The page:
1970: Watch the video of the infamous “Oregon Exploding Whale” incident on the occasion of the 50th anniversary


Thanks to YouTube and social media, we are able to remember some of the incredible moments of human achievement that were captured on video.

And, well, some of the less than amazing.

On November 12, 1970, it was decided that the rotting carcass of an eight-ton sperm whale, which had washed up on the shore of a beach near Florence, Oregon, should be removed.

The method chosen to do this nasty job was dynamite.

A lot. Like a quarter of a ton of explosive.

This, of course, did not go well.

Screaming onlookers fled from the flying whale fat and a car was crushed under a large chunk.

The beach seagulls, which planners had hoped would stay and eat the destroyed pieces, flew away, terrified of the huge explosion.

The moment was captured by the cameras of KATU-TV and reporter Paul Linnman gave an incredible “deadpan” narrative that helped make the moment famous, now 50 years behind schedule.

His best line was:

“The sand dunes over there were covered with earth-loving spectators and journalists, who will soon become fat earth journalists. For the fat bacon that exploded beyond all credible limits.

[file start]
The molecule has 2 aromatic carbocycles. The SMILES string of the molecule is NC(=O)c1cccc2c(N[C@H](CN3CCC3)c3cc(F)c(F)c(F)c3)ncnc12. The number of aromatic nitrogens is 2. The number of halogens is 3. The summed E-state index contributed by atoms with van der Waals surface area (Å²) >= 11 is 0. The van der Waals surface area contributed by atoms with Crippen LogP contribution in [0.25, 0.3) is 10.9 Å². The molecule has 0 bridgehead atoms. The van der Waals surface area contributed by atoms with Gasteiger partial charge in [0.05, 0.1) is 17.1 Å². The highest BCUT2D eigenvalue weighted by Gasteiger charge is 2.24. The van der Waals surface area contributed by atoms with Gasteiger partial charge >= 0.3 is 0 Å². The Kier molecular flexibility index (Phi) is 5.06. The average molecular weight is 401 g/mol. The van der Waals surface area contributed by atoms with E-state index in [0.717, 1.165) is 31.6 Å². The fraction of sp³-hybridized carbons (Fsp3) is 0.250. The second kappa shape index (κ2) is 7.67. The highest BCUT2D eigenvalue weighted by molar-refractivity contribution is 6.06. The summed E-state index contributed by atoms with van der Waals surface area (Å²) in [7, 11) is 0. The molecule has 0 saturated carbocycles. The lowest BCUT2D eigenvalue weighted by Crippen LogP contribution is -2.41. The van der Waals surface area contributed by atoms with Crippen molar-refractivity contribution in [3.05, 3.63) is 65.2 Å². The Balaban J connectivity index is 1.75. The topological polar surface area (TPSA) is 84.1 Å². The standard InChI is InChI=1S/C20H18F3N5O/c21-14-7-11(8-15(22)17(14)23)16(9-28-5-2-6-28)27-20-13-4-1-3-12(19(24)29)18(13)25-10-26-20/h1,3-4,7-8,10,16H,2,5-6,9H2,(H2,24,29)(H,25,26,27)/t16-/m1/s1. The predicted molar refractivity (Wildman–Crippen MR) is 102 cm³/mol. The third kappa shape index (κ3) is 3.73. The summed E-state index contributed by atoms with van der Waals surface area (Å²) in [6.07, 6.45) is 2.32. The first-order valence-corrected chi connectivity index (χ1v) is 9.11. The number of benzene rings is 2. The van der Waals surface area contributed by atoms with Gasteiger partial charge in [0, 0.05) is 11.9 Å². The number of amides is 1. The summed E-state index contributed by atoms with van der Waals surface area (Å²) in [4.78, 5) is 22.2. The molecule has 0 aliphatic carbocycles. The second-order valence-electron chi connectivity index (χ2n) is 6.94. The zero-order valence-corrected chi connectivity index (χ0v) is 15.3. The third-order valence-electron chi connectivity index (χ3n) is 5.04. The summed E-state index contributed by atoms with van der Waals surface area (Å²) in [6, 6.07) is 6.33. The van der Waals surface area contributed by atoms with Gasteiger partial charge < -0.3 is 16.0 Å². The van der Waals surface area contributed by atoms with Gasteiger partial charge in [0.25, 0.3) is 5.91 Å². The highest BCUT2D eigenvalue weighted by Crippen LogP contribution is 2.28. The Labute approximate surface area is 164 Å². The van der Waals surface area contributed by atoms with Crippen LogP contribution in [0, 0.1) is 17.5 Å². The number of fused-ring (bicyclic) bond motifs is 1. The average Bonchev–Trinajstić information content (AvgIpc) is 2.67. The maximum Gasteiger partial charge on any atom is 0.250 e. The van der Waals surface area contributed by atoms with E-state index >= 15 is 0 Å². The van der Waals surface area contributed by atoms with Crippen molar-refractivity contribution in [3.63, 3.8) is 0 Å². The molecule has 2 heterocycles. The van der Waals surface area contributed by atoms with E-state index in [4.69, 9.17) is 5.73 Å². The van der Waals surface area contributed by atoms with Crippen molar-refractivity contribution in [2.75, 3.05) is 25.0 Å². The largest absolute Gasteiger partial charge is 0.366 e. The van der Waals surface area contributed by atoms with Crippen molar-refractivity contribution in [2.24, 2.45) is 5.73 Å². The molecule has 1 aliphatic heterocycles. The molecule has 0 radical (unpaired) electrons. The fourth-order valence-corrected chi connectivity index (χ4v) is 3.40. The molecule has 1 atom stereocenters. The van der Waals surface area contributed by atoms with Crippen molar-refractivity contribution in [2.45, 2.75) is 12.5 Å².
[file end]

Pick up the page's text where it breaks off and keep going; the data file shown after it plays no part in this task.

The video has been viewed over a million times on YouTube and this week the Oregon Historical Society released a “blank update” of the 16-millimeter print.

Read more

1949: The time people tried to detonate thousands of crows and missed them all

1920: Camille’s children feast after an “impromptu chocolate shower”

1965: Darkness! How Syracuse Cured During The “Great Northeast Blackout”

1975: Perfect pet or bigger “spoiled?” »Remember the Pet Rock

Stuck inside? Discover our podcast on real crime

An Upstate NY invention quickly became the preferred method of execution across the United States – the electric chair. In “The Condemned” we trace the history of the chair through the stories of five men who were sentenced to death for their crimes. Discover our series here.

This feature is part of CNY Nostalgia, a section on syracuse.com. Send your ideas and curiosities to Johnathan Croyle at [email protected] or call 315-427-3958.

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